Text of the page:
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"If all soldiers were women, there would not be so much bloodshed."
on August 17, 2005
Feeling utterly betrayed by their leaders, twenty-six women from all over Bosnia meet with Swanee Hunt, former US Ambassador to Austria and Chair of Women Waging Peace, a global policy initiative. In their own words, they describe the war which ravaged their country and reduced it to rubble. As they make clear from the outset, this war was not a result of age-old ethnic antagonisms in the Balkans, where city after city had been peacefully multi-ethnic and where most families had loyalties to more than one group. It was the direct result, they believe, of the nationalism fomented by unscrupulous politicians, especially Slobodan Milosevic and Radovan Karadzic, as they seized power and wealth in the vacuum which existed following the death of Marshall Tito.
The twenty-six speakers are Serbs, Croats, Muslims, Catholics, Eastern Orthodox, atheists (former Communists), and Jews, all bright, articulate women who are, and have been, working to heal their society. They include engineers, several journalists and physicians, a teacher, a member of the Bosnian Parliament, a professor at the School of Economics, a landscape architect, a member of the seven-member shared Presidency, a farm wife, a flower shop owner, a teenage student, and an art gallery owner, and they represent all areas of Bosnia, from Srebrenica to Mostar, Tuzla, and Sarajevo.
With one voice, they blame their politicians for the atrocities of the war, pointing out that their leaders' manipulation of the international press and their sectarian chauvinism led to ethnic fundamentalism in a country which had previously been multicultural. The imposition of traditional roles on women led to their enforced withdrawal from decision-making, and they universally agree that that they might have been able to influence the direction of the country toward more cultural understanding and better communication if they had been allowed to continue their previous political, professional, and social roles.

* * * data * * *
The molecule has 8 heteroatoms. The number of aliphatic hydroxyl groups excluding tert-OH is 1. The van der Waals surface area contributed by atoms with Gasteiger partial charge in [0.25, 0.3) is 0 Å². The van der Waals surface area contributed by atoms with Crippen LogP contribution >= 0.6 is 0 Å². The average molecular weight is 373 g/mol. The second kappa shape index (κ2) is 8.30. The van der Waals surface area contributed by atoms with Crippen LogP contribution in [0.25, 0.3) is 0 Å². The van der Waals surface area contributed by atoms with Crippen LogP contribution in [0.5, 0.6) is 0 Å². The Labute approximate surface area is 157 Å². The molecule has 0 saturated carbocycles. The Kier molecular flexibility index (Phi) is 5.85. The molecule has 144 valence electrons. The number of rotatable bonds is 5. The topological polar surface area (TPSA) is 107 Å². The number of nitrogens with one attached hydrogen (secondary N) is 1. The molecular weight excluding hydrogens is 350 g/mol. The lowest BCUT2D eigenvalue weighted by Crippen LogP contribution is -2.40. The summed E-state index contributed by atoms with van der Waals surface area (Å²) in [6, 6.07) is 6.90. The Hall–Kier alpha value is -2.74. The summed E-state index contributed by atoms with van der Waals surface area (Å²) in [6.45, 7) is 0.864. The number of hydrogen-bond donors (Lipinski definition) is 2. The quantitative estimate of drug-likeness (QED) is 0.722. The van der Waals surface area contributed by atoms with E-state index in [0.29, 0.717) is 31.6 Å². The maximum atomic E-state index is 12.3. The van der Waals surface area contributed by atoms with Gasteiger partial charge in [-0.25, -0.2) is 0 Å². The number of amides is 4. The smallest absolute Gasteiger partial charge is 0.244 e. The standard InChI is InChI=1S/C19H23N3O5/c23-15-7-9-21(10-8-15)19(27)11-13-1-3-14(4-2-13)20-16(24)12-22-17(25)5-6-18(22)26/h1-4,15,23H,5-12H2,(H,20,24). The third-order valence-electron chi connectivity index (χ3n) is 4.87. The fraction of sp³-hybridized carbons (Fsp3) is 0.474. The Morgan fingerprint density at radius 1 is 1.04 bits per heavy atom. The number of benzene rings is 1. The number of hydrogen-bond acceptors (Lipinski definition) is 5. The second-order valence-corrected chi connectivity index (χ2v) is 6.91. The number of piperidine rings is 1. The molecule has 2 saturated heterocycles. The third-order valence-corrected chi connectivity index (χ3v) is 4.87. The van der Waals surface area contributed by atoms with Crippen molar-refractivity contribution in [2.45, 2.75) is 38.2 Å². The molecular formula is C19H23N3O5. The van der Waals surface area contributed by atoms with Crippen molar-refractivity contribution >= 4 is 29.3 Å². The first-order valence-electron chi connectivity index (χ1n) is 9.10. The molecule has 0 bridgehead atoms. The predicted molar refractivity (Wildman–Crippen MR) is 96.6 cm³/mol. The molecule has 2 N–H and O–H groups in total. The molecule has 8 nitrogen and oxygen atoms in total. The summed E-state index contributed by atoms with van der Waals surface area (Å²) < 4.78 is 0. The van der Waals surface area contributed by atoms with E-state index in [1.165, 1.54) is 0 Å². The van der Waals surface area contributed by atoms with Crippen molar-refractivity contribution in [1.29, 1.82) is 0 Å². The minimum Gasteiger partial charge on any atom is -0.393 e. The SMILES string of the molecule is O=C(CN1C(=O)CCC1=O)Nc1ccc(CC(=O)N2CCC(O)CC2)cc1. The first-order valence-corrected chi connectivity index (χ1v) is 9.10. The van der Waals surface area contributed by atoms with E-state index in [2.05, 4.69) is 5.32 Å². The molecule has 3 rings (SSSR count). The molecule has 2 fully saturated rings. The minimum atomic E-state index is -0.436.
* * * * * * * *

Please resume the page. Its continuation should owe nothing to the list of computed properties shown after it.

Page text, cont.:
The stories here are lively, personal, often incredibly sad, and absolutely unforgettable. Beautiful color portraits of the women, along with brief biographies, make each woman a "living" voice, and the reader is struck by how much these women typify women around the world. Most remarkably the women, despite the losses of parents, husbands, sons, and friends, all continue rebuilding their country, ignoring ethnic labels as they work to get housing for all refugees, find medical supplies and equipment, establish a women's collective, work with rape victims, plan conferences to bring together women from all over the country, make radio broadcasts, organize news agencies, write books, promote international awareness of the atrocities in Bosnia (especially in Srebrenica), care for the elderly, become ambassadors, and run schools.
Hunt's book and the words of these remarkable women are a major achievement in the understanding of this terrible war, a war far different from what most of us have been led to believe. Fourteen magnificent photographs, in addition to the women's portraits, will wring the heart--an unrecognizable national library, a snow-covered Sarajevo soccer field which is now a cemetery, and a decimated dormitory in the Olympic village. Yet amidst the carnage are smiling women who are changing the face of Bosnia. As Kada tells Hunt, "Thank you for telling my story. What's written down will last." n Mary Whipple